The Algona Upper Des Moines from Algona, Iowa on August 17, 1892 · Page 4
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The Algona Upper Des Moines from Algona, Iowa · Page 4

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Algona, Iowa
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Wednesday, August 17, 1892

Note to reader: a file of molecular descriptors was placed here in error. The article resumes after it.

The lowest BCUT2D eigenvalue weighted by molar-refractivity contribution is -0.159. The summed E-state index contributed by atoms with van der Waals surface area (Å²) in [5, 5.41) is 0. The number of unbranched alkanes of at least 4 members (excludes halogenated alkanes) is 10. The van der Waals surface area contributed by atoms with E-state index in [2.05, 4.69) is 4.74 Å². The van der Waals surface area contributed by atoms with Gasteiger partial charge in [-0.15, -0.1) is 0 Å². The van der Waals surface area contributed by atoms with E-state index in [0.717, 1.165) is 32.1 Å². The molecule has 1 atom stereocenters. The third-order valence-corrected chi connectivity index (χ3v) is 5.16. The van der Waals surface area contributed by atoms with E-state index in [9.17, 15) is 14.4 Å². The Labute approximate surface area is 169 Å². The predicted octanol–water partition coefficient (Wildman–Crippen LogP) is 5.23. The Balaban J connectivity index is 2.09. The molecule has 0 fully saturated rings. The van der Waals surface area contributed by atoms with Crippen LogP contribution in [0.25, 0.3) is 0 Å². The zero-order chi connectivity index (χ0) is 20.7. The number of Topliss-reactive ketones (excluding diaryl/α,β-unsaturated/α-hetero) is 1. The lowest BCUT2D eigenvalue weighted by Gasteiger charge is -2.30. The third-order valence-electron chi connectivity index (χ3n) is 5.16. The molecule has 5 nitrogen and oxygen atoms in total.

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Iv./ THE UPP3SM DES MOINE8: ALGONA, IOWA, WEDNESDAY, AtMtTST17, 1892, \ The Upper Des Moines BY INGHAM & WARREN. terms of the Vppt* Den Holne*: One copy, 6n« yeafr... I1-S8 One copy, six months.. 75 On6 copy, thfee months 40 Sent to any address at above rates. Remit by draft, money order* express order, orpostal note tit our risk. Rates of advertising sent on application. Republican Connty Convention. ^The republican electors of Kossnth county will meet in convention on the 16th day of September, 1802, at 1 o'clock p. m., in court house hall, in Algona, for the purpose of placing in nomination candidates for the following •county offices: County Recorder; C/ounty Auditor; Clerk of Courts; County Attorney; and One Supervisor; And to transact such other business as may properly come before the convention. The various precincts will be entitled to representation as follows: Precincts. Algona— First ward Second ward Third ward Fourth ward Burt..... Buffalo Cresco. Fenton Greenwood German Garfleld Hebron Harrison Irvlngton Lotts Creek.... .... I»uVerne Ledyard Portland Plum Creek Prairie Ramsay Rlverdale Seneca .Swea Sherman Springfield union Wesley "Whlttemore Commlttemcn. E. Tellier •C. M. Doxsee. , E. B. Butler F. M. Taylor , Frank Allen Robert Welter , O. A. Potter M. Weisbrod S. Mayne.... , J. Schafer Ed. Haines. Wm. Goodrich .... J. Bengston C. B. Hutchlns N. C. Taylor S.C.Platt John Beckman.... M. J. Mann Frank Benechoter. J. Longbottoin.... B. F. Smith A. Fisher W. W. Alcorn C. A. Erlckson...., Henry Curran B. Schneider Wm. Dodds Z. S. Barrett Geo. E. Boyle No. Del. Township committemen are requested to • call their caucuses on Thursday, Sept. 8, if convenient. \tS?~\ meeting of the township committee men is desired after the convention. Let there ,be a full attendance. C. M. DOXSEE, County Chairman. "'•'' Cards of Candidates. 1 'I hereby announce myself as a candidate for the office of County Attorney, subject to the will of the republican county convention. S. S. SESSIONS. ' KNTJTE NELSON, the republican can didate for governor of Minnesota, was one of the congressmen who voted for the Mills tariff bill. He favored then radical reductions in tariff duties, but how far he is from being a free trader is shown by a recent statement. He 'says: ''The issue presented is not whether any particular tariff law is or is not unreasonable in the degree oi protection it affords, but whether a tariff law for any other purpose than mere revenue is at all justifiable. On this issue the republican platform is as clear and explicit as that of the demoa racy. We do not announce that we are in favor of protection, but we clearly define the subjects and the degree oJ the protection we justify." Nelson is one of the ablest and clearest-headed men in the west. . A VERY nicely printed invitation has been received to attend the laying oi the corner stone, Aug. 24, of the new normal building at LeMars. President Gates of Grinnell delivers the address, and the grand lodge of Iowa masons conduct the ceremony. We notice that W. H. Dent and E. D. Chassel are among the prime movers, and we would suggest, that in all fairness one of them should hold the stone and the other •wield the trowel. To their efforts it is largely due that any corner stone is 'tobe laid. Vi'A RECENT statement of Edward Atkinson's about wages is going the rounds. He says: " There has never been a period in the history of this or any other country when the general rate of wages was as liigh as it Is now, or the prices of goods relatively to wages as low as they are today, nor a period when the workman, In the strict sense of the word, has so fully secured to his own use and enjoyment such a steadily and progressively increasing proportion of a constantly increasing product." A year ago when free silver was being investigated by the house coinage committee in congress Atkinson was before them and made this same statement. It was claimed that all commodities had gone down in price since the war, measured by the gold standard. Atkinson stated then that wages had gone up in gold since the war, and while the committee had some of the brainiest men in congress among its members, and all of them vitally interested in disproving this assertion, it was not disputed. Atkinson is a free trader, and therefore is not biased in . his conclusions by any desire to bolster up the protective tariff. He has arrived at the same conclusion that the .senate finance committee did, and which is now being accepted in all intelligent discussion, namely, that wages are gradually but surely increasing. WE hope some reader of the Courier will ask that paper to explain about billion dollar congresses. It denounced the republican majority roundly two years ago for its extravagance, und yet it only spent $403,398,510 in its opening session. Now a democratic congress with 140 majority has spent in the same time $507,501,380, or $44,322,870 more. If the democrats do as well at the second session they will go so far beyond a billion dollars that it will be scarcely worth while to mention it. THE question of college degrees held by women coming up in an eastern •paper it was claimed that the Now York normal college was the first publicly supported institution to grant one. Investigation shows that our Iowa State University not only granted degrees first, but has granted man; more o them. Miss Nettie M. Hart took a de gree in 1863 at the university and since then a total of 300 degrees has been granted to women in this institution, Of these eight were in law, 26 in regu lar medicine, 34 in homeopathy, eight in dentistry, and two in pharmacy The total number of degrees grantee by the university has been 3,500, thus nine per cent, have been to women. The Des Moines News sizes «p the situation as follows: "Whether the Hoine stcaders succeed in getting Prick to recog nize the Amalgamated association or hot, the fact remains that they have won a great Victory for organized labor by their deter mined and manly course. A manlier man in Prick's place would have treated with them long ago, recognizing their right to or ganize so long as they did not use their or ganization for dishonorable purposes. By doing so he would have saved the Carnegie company thousands of dollars. It will be a long time before (mother corporation man ager undertakes to force a strike for the al legcd purpose of breaking up the organiza Won of the men wonking for him. The Car negie company have ihad enough whether they are ready to cry it out or not. The Homestead strikers know that fact and best of all, the country knows it. It wil have a good effect on the management OL large incorporations employing a large number of workmen hereafter, while on the other hand the troubles of the strikers will have a tendency to make workingmen generally slow to inaugurate a strike. The Independence Bulletin indorses the Muscatine Journal's nomination of Laf Young for governor. The Journal says There need be no argument to demonstrate the fitness of this suggestion. Mr. Young belongs to the class of strong-principaled able and couragious men from whose ranks the nomination should come." The Hancock Signal notices- Andor son again .and says: "At the .people's par ty congressional convention of this distrlc Bro. Anderson secured the passage of th following resolution as reported in Ander son's paper, the Independent: 'It wa. moved and carried that every one presen consider himself a committee of one to so licit subscriptions for the Independent, th people's party paper published at Fores City, Iowa.' '.This places the Independen on the same footing with Weaver's paper the Iowa tribune, both to be charitable sub jects for the party. There is nothing lik looking after the real issue, dollars, and Anderson's chance for election is belo\ zero he stiould be paid for his labor in sub scriptions." Algona can't be present to see th LeMars normal building started, but sh. stands on the new desks in her norma school, takes a sniff of the- new paint, am with her eyes on the new paper, she salute her western competitor. ' Geo. E. Roberts-says some things a well as they are ever said. Here is one o them: " Somebody ought to call the atton tion of the good Gen. Baker, and the gooi Mrs. McMurray and their coterie of supe serviceables to the beautiful and comforting thought of good Dr. Oliver Wendel Holmes, that in the final account the judg of all the earth may let some of us ol easier than wo feared, on the ground tha we had not so many talents us we thought and were, therefore, not so responsible fo the world's mismanagement and human evil as we had always supposed." Lafe Young suggests something tha is probable, to say the least: "When on< of our new Iowa voting booths spends thi winter and early spring in the .coal house o a country school house, it will be fit f 01 neither treason, stratagems nor spoils." The Carroll Herald says: " We have been asked to exchange with the Winnebagi Independent, candidate Anderson's paper It makes one blue, despondent, and wear; to read it. If half what It asserts be true Americans are the most Impoverished peo pie on earth. Inside of five years they wil be reduced to a condition more abject ant galling than the whilom serfs of Russia According to Anderson this is .a good coun try to emigrate from. .It's a wonder that people get enough to eat. Anderson, you're a fool or a fraud." IN THIS NEIfiHBOBHOOD. Corwith Crescent: Samuel Reed 01 Algona visited his son W. H. this week The largest institute over held in Clay county has just closed. There were 124 teachers. Blue Earth Post: Harvey Mathers of Elmore came down Friday and coolec off on the Post's iee chest, EmmetsburgReporter: Jas. Henderson, one of the pioneer settlers of Kossuth county, and who was well known to the early settlers of this county, died at his home in Algona on Tuesday, Humboldt Independent: O. J. Hack •ot a lift out of a light wagon last Fri- ay evening. The shock dislocated a rib or two and lays him up as a consequence. We know how to sympathize with him. A great sensation was caused at Pocahontas Center by the elopement of Alvin Clark and Miss Maud Henry, the 13-year-old daughter of John Henry, one of the leading farmers of Pocahontas county. The girl's parents objected with the usual results. Estherville Republican: A third bank will be located at Armstrong by Mr. Stewart of Bancroft, and a Mr. Robinson of Grundy Center W. C. Ayers, the photographer, will start a branch gallery at Whittemore. Clay County News: From an examination of the county record of Kossuth The Algona UPPER DES MOINES finds that that county expended $40,000 on roads and bridges in 1891. What is true of Kossuth will not be found to vary much in other counties. The directors of the Webster county fair association^ held a meeting last week,' They decided to increase the time of holding the lair from fouf tc five days. The dates now are Oct. 8, 4 5. 6, and 7. Premiums and purses tt the amount of $3,000 will be offered Att excellent facing programme has been decided on. Elmore Post: Emma Henderson re turned from her Algona visit on Sat urday Mr. and Mrs. C. S Blanchard went to Algona on Monday intending to stay a. few days G W. Pangbura attended the sale of town lots at Buffalo Centre last Week. lie is of the opinion that it will be some time before it will be as large as El more. The Humboldt Independent says "We always go away from home to hear the most exciting news of home The Algona UPPER DBS MOINES has been imposed upon by somebody anc explains the situation at Humboldt an<: Dakota as the long war, bitter enmities etc. There having been profound peace between the two towns for the past 1 years makes the above sound ver funny." Coon Rapids Enterprise: Many o our readers will remember Willis Hal lock, who was shot down and seriouslj wounded about eight years ago at Elk horn Grove, Audubon county, by the two men who had murdered Mayor Stubbs of Polk City. The murderers it will be remembered, held at baj about a thousand men for three days one of the murderers being finally rid died with bullets. Young Hallock wa presented by Audubon and Cass coun ties with a medal and a large purse o money for his bravery. The latter h< used in educating himself, and has jus started a paper at Bancroft, Kossutl county. The Livermore Gazette is responsibl for this fishy story: A. B. Smith sum moned Dr.Malin one day last week fo his wife, who complained of a painfu pricking sensation in her left hip. An examination showed a sharp point o metal protruding which the doctor wa enabled to extract, and which provei to be a common sewing needle, abou an inch and a quarter long. This cir cumstance reminded Mrs. Smith tha she actually swallowed that needle 3 years ago. This is only one of th many very remarkable circumstances o this kind which one reads about, bu the doctor says it is the first that ev er came under his personal observa tion. 4 "Tug" Wilson bobbed up serenel Thursday at Spencer smiling and look ing pleasant. He brought back Mr Lawler's daughter, and soon after h arrived in the city an officer tappe him on the shoulder and told him t appear in Justice Child's court to ans wer to the charge preferred by Mis Maria's irate father. At 2 p. m. Wii son presented himself before the court produced a document that convince his honor that "Tug" and Maria ha been duly joined together by a Minne sota justice, and received his discharge The costs, amounting to something ove $5, were promptly paid by the newl made father-in-law, and all's calm an serene again. Hancock Signal: William Ward c the Arlington house gave an interest ing lecture at College hall last Thurs day evening upon the surface geolog of Iowa. Mr. Ward has been diggin holes in the earth in northern Iowa fo a good many years and has become fa miliar with every hill, valley, an strata. He can track the route of th old glaciers from the north pole to th gulf, and will tell you what fun it usei to be, when a boy, to go coasting dowr the sides of these mountains of ice We are not sure but what William went gunning for the reptiles a thou sand feet long, and the huge animal thirty feet high that roamed in thi latitude long before the glacial period At any rate he can read in dirt and stones pre-historic events and wha took place long before the prairies o Iowa were formed. It was in truth an interesting lecture. Iowa's People's Party. A convention of the people's part; was held at Des Moines last wee! Thursday. Judge Cole of Polk and J M. Joseph of Union county were nomi nated as electors at large. The follow ing nominations for state, E. H. Gil lette, Polk county; attorney general Chas. McKenzie, Crawford county treasurer, Justice Wells, Hardin coun ty; railroad commissioner, J. H. Bar nett, Warren county; auditor, J. A Blakesly, Poweshiek. After taking a collection of silver the convention adjourned. The resolutions are: Resolved, By the people's party of Iowa in state convention assembled, that we en dorse the people's platform as promulgated at Omaha by the national convention on July 4,1892, and declare it to be the true policy touching national affairs. Resolved, That in state affairs it is the duty of our state legislature to repeal al laws that grant to individuals or classes special privileges or impose upon them re strictive burdens. To this end we demanc the repeal of all laws which maintain the charters of public corporations for pecun iary profit. Resolved, That we denounce the present laws which enable the individual to demonetize silver by so specifying in written note or contract, and demand that all money issued by the government shall be a lega! tender in the payment of all debts, anc that the state should exercise its constitutional power of making silver a legal tender in the payment of all debts within the state. Resolved, That we demand of our legislature the passage of a law at its next session which shall effectually prevent the employment by corporations of Plnkerton detectives or private armed soldiers. Resolved, That we condemn the existing truck-store system and demand the weekly [myment of all wages in lawful money. Anderson's Candidacy. Webster City Herald: The people's jarty have nominated one Anderson, of forest City for congress. He is, we should judge, a fair specimen of the calamity party, and a part of his record s not inconsistent with the ideas of the party he represents. He is not exactly a rainbow chaser, and the evidence does not show that he was ever engaged in rainmaking schemes, but he invested in he Kossuth county meteor some time igo. The investment was not a paying me from a business standpoint, but it roved conclusively his fitness as a eader in the calamity party, and un- oubtedly had much to do with securing he "honor" of this nomination. So he transaction cannot be said to have been ft total failure. , . . ' Y' MUSI IU% GOOD HOADS. That is the Verdict from One Extreme of This Great State of Iowa to Another. Wm. Landman of Buffalo Center Writes About It—Some 'Opinions from the Press of the State. BUFFALO CENTER, fa., Aug. 11.—To the Editor! I read in your last week's paper an article about Kossuth county roads, and the ehortnous expenditure for last year, $40,696, on public highways. I also see that Ramsay has cot lected this year already $945. Of course I am a constant contributor to these taxes, and here am living on my farm— part of Sees. 12 and 13, in 99, 27—for the fourth year, and there is not a single road, bridge, or.culvert within miles of me. I came near losing a valuable mare yesterday, crossing the creek. We have petitioned for a bridge from both counties—Winnebago and Kossuth—to be built between Sec. 12 in Kossuth and Sec. 7 in Winnebago, and at that time saw by your paper thai Mr. Peters was appointed a committee to view the site of the bridge, but that is the last of it. As I am getting olc and cannot run around with petitions among my neighbors, I will ask your advice about how to get a bridge across that creek. By being fatherly in youi advice you will oblige yours respectfully, WM. LANDMAN. A Sioux City Opinion. The Sioux City Journal says editorially: It is very plain that the main thing about the road question is to stop leakages and more than foolish expenditures. The .Algona UPPER DES MOINES has been investigating the case of Kossuth county. Forty thousand dollars are being annually collected for road purposes and expended, .and be yond a few bridges, says THE UPPER DES MOINES, there is nothing to show for it. The county was settled in 1856, and it appears that money has beer collected each year, constantly increas ing in amount, yet today the statement is made that there are few, if any, roads in the county which a man will take except in the best of weather, in preference to the native prairie sod. Al though the total of the money collected in all these years has been enough to gravel and tile a road around every sec tion, the roads are impassable a large part of the year. This situation in Kos suth county is typical of every portion of the state. It is a fearful record o public incompetency. Little dribs o money have been expended each yeat over large areas and the small improve ments have been completely absorbec by the oozy mud of the springtime be fore anything more is done. This process is repeated during a term of years and at the end of the period the roadf are as bad as at the beginning. This being a matter of common experience it would seem that the practical thing now to do is to build good roads one ai a time. A system of main arteries could be planned and the work confined to them until they are gravelec and tiled, and, if necessary, macadam' ized. These completed, gradual lateral extensions could be made, and it would only be a short time until the whole county was ramified. The main thing is to build permanently. Senator Funlc Has a "Word. Senator Funk in the Spirit Lake Beacon also discusses the figures: In THE UPPER DES MOINES we observe some very interesting figures bearing on the question of country roads. It i stated that in Kossuth county the enormous sum of $40,000, including poll tax, was expended in road making in the year 1891. This amount will allow $500 per mile for 80 miles of road. It is evident that within the past 15 years little if any less than a half million of money has been expended upon the highways in that county, yet there is comparatively little to show for this enormous expenditure. In proportion to their size other counties in northern Iowa have invested like sums with no better results. Statistics in the offices of the auditors are perfectly appalling OUK OLD TBIENDS. Bunco Men In Lyon County who Resemble Kossuth'B Famous Trio. A dispatch from Lyons would indi cate that the three fakirs, who tried to buy the King farm, are again at work. The names and descriptions tally with those of the men caught here. The re port is: Wm. D. Smith of Orange township, west of here, has had the bunco act done on him in elegant style. Three strangers came to his place for a farm to buy. They were to pay him $10 a day to select a good one. They found one, borrowed $3,000 from Smith to bind the bargain, and then pretending to get a dispatch to meet some one at a station near by placed the money in a tin box and gave it to Smith to hold, and promised to return soon, Smith got uneasy, forced the lock of the box and found it filled with paper. One fellow, vl The'Judge," has a crooked, lopsided face and weighs 170, is five feet 10 inches high, has red chin whiskers ind is about 50 years old. "The Doctor" is five feet 11 inches high, and is ibout35 years old. The third man ' from Texas" is about 55 years old, five feet 10 inches high, dark com- jlexion, thick set, heavy beard of three weeks' growth, and protends to be very deaf. Smith, the victim, is rich and as he is 75 years old the success of the swindle was not remarkable. HOW DIOKSOK WAS OAUGHT. .The Story of the lionts Chase Which Ended In Ills Capture. J. L. Dickson, the forger who was rought to Algona last Wednesday by V. B. Quarton, was arraigned before ustice Taylor Saturday and bound ver to meet the grand jury in bonds of 800. He is now lying in jail. The full story of his offense has been told since Mr. Quarton's return. It seems that he had had Mr. Quarton identify him on two small checks f at the bank, and both times it was all right. The third time he had forged the check and Mr. Quarton was compelled to pay the full amount. Nothing was said at the time, but a close watch was kept and by corresponding with'sheriffs nnd postmasters track was {jot of Dickson in Washington. Mr. Quarton then got a requisition, and went himself, as neither Sheriff Graham nor Deputy Mcln roe could identify the man. His trip through the rough mountain regions was exciting, 11 1 nnron ttnnt rtt if. tritium nil 11 Kt'fltlflin ough mountain regions was exciting, *• "° UI » UA ~"J. «««'«»i reports the large part of it made oh a broncho, big bicycle contest which occurred last .fter a fruitless search of several days wee k very fully, and in a note nhn,,* it^lrn^M 4nnn innrvlil r\-n tlm dft'ont. inn. , , "-UUU]; a ._._ 0 Aftet* Hi irUllllCBB DUOrrUIl Ul avwiO'JL wtwjro Dickson was caught on the street in a Washington town, and was then planning to leave the country. Mr. Quarton secured him with leg irons, took him by way of Seattle, through Portland and so down to Omaha and came to Algona by way of Ames. While gone Mr. Quarton met the Algonians at Spokane Falls, saw Haswell Ramsey at Seattle, and Dr. Geo. W. Ingham at Olympia. He had on the whole a pleasant visit, and feels a comforting satisfaction in kndwing that while he may never get his money back that he has proved a terror to evil doers, and that Dickson will have an opportunity to reflect in the penitentiary. _• GONE TO HIS BEWABD. An Kventful Life Closed In the Passing Away of .Jas. Henderson—The Tribute of a Friend. The death of Jas. Henderson last week removed one of the best known of the early settlers of Kossuth. Those who have seen him only in late years cannot realize how large a part he look- in the activities of the first settlement in Algona. If a building was to be moved he was the man to do it. He built the bridges, carried the mails, made the long journeys, in fact did everything where untiring energy was wanted. ThO'Old school house, now memorial hall, was built by him. And the Baptist church was his work. It is a curious coincidence that the work of tearing down this historic structure should have been begun on the same day of Mr. Hendersan's death, the two events illustrating again how "old things shall pass away." The first bridge across the Des Moines at Blackford's crossing was built by him and some of the oak piling he put in can no doubt still be found in the river bed. Incidents without number showing his tireless activity in those early times could be cited, and not one of the old settlers who gathered at his funeral but could recall dozens of them. The last active work Mr. Henderson did was tocarry the mail from the depots. He got the contract at a small price and for some months drove back and forth, but the exposure soon proved too severe. For the past four or five years he has been able to do nothing. He leaves a large family all well known in. the county and all worthy and respected by their neighbors and friends. His death emphasizes again the rapidity with which the band of first comers to the Upper Des Moines valley is being broken up, and calls attention to that near future when a new genera tion shall have succeeded to the old pioneers. THE FUNERAL. The funeral exercises were held in the Methodist church, which was filled numbering many of with an audience .._ ......... B ------ , „. the early settlers. Music was furnished by Miss Setchell, Mrs. Bowyer, D. T. Smith, and Geo. Hamilton, and Rev. Flanigan preached a short but appropriate sermon. The pall bearers were J. E: Stacy, S. S. Rist, W. F. Hofius, H. F. Watson and David King. The church had been beautifully decorated with flowers and everything was done to pay proper respect to the dead. All his children living were present but Mrs. Al. Johnston, and James, who could not come from the Black Hills. Mrs. Stough and Mrs. Means came from Minneapolis, and Emma from Ireton, Robert, Thomas, Mrs. M. B. Chapin, and Mrs. Waldo, all living here. The procession which followed the remains to the grave was a long one. An interesting sketch of Mr. Henderson's life was read by Rev Flanigan, written by Mrs. H. E. Stacv' which gives very fully the chief events of his career: James Henderson was born in Deleware n&'^-'.V 11814 - Hewas the oldest child in a family of eleven children. His youth and early manhood were spent in Deleware county and then he married his first wife E!.McBacken. Ho moved from there to Orleans county, where his died leaving three sons, two are with f)(j|fjj f f)ft MEDALS MULI xvii uinuALd The Great 'Cyclers* Meet at Sionr City 1/ast Week—The Record Lowered* Our Bert Edmonds, Now a Dss Moi Boy, Takes About Everything l n Sight. The Sioux City Journal reports the our Algona racer says: "Edmonds who made such good time and broke the state record, is a little fellow, but he gets there every time and is otie of the most enthusiastic 'cyclists in the west." The first day Bert, was second In one mile race, a quarter mile race and third in a two mile race, winning the following, which we report in full- The one-mile race for the three, min- > ute class was between Morrison Edmonds, Haviland, and Ford. They got a pretty start, and were about even for the first fifty yards, when Morrison took the lead, and at the end of the first lap was still ahead, but all were well bunched. At the end of the second lap the relative positions were the same. Then Ford made a gallantspurt and Morrison fell behind. In the last 300 yards Edmonds passed all and came in a close winner in 2:44 2-5, breakitw the state record. Ford finished second Morrison third. Edmonds won this race by barely three foot, and it was the opinion of his friends that Ford might have won had he not spurted too soon. The next event was the quarter-mile state championship. The starters were: A. B. Edmonds, Des Moines; P. McElwain, Cedar Falls; I. B. Haviland Marslmlltown; Geo. Lipps, L. Kaumn' F. F. Grillette and H. Clifford, Sioux City. The latter took the lead, hut was passed by Edmonds, who won easily by 15 yards. The order was Edmonds, Clifford, McElwain. Time, 37 seconds. In the half mile state championship Fred. Beach of Muscatine; F. McElwain, Cedar Falls; A. B. Edmonds, Des Moines; Geo. Lipps, H. A. F. Ford and F. F. Grillette, of Sioux City, were the starters. Edmonds won in 1:17 2-5 breaking the state record of 1:23 made by Haviland at Marshalltown; Ford second, Haviland third. Thursday Bert, was in several races, winning the following, reported by the Journal: The one-mile race for. the state championship excluded Minneapolis, Omaha and Chicago wheelmen and took on something of local interest, The entries were Edmonds of Des Moines, McElwain of Cedar Falls, Ford of Sioux City, and Beech of Muscatine. Edmonds hovered around third place until the last half of the third lap, when he shot ahead and finished first. . McElwain and Ford hardly changed positions throughout the race, and finished second and third respectively. Time, 3:02i. Next came the five mile run, which in a sense was the event of the day. There were four entries: Edmonds, Ford, and McElwain, and Beech of Muscatine. The 'cyclists predicted freely that Ford would win first place on so long a distance, and it really appeared for a time that the Des Moines boy had not the bottom to stand so long a run at high pressure. He hela third place until the last lap, when he put on a tremendous spurt and led Ford some feet over the tape. His time /or the. five miles was ]5:33 1-5. Ford finished second and McElwain third. Beech dropped out on the last lap of the third mile. county,' Iowa 5 ounty,' m ° Ved to Jackson tober , who shall sa andllor™ h ° r fath ° r ° Mr. Henderson was a man of strong will " Mits. H. E. STACV. RESOLUTIONS OP RESPECT adhein ff CARD OF THANKS. BAILEY ON ANDEBSON. Our Brltt Kx-Edltor Discusses tlio People's Candidate In Characteristic Stylo. The rumor that J. E. Anderson was going into partnership with Schweinfurth in starting a " heaven" in 10wa is denied. It is doubtless on account of his posing as a "savior" of the people that started the story. Anderson's hallucination is more pronounced. He has an alliance sty on one eye (I did not learn the cause) and the other one cocked at the democracy, while the tintinabulation of his chin would cork a duck. His idea of beautitude is not near Keokuk. It's Dolliver's seat in congress that he wants. Put his brains in Dolliver's skull and they would have more room than a tadpole in Lake Erie, His posing as the farmers' candidate will cut no figure here where he is known as the prince of all political humbugs. He ran for representative six years ago and came out in a very long' winded announcement that it was by the personal solicitation of 500 Winnebago friends that he had consented to run." His friends must have been minors, When the votes were counted J. E, was not in it a little bit. He did not know for certain whether he had been run- ningornot. The face of the returns indicated "not" by a large majority. He always puts me in mind of what the Irishman said of the owl. He had never heard one before and as the owl cried 'too whoo" in a loud voice Pat thought in must be a very large bird, so he put a heavy charge into his gun and shot it. ineiowl came down and so did Pat. leathering himself up he rubbed the sand out of his eyes and began to examine the bird. It was a little hoot owl and Pat held it up by one wing and meditated a moment when he broke out: " Howly St. Patrick! what a waste of ammunition. The d thing's all feathers and noise." MACHINE oil a t ,'s. Order No. 8, I, N. G. ALGONA, Iowa, Aug. 16.—In pursuance of-Order No. 1C, headquarters Fourth regiment, I. N. G., (C. S.,) » n election will be held at the company armory, Saturday, Aug. 20, J802, between the hours of 3 and 9:80 p. m -» tor the purpose of filling the vacancy in Company F caused by the promotion of Xhos. F. Cooke. Any vacancy resulting from the election of captain will be* filled on the same date. The first ballot will close at 8 o'clock p. m. P v order of jj. j. W, WARD, First A °Wng Fret Sergeant.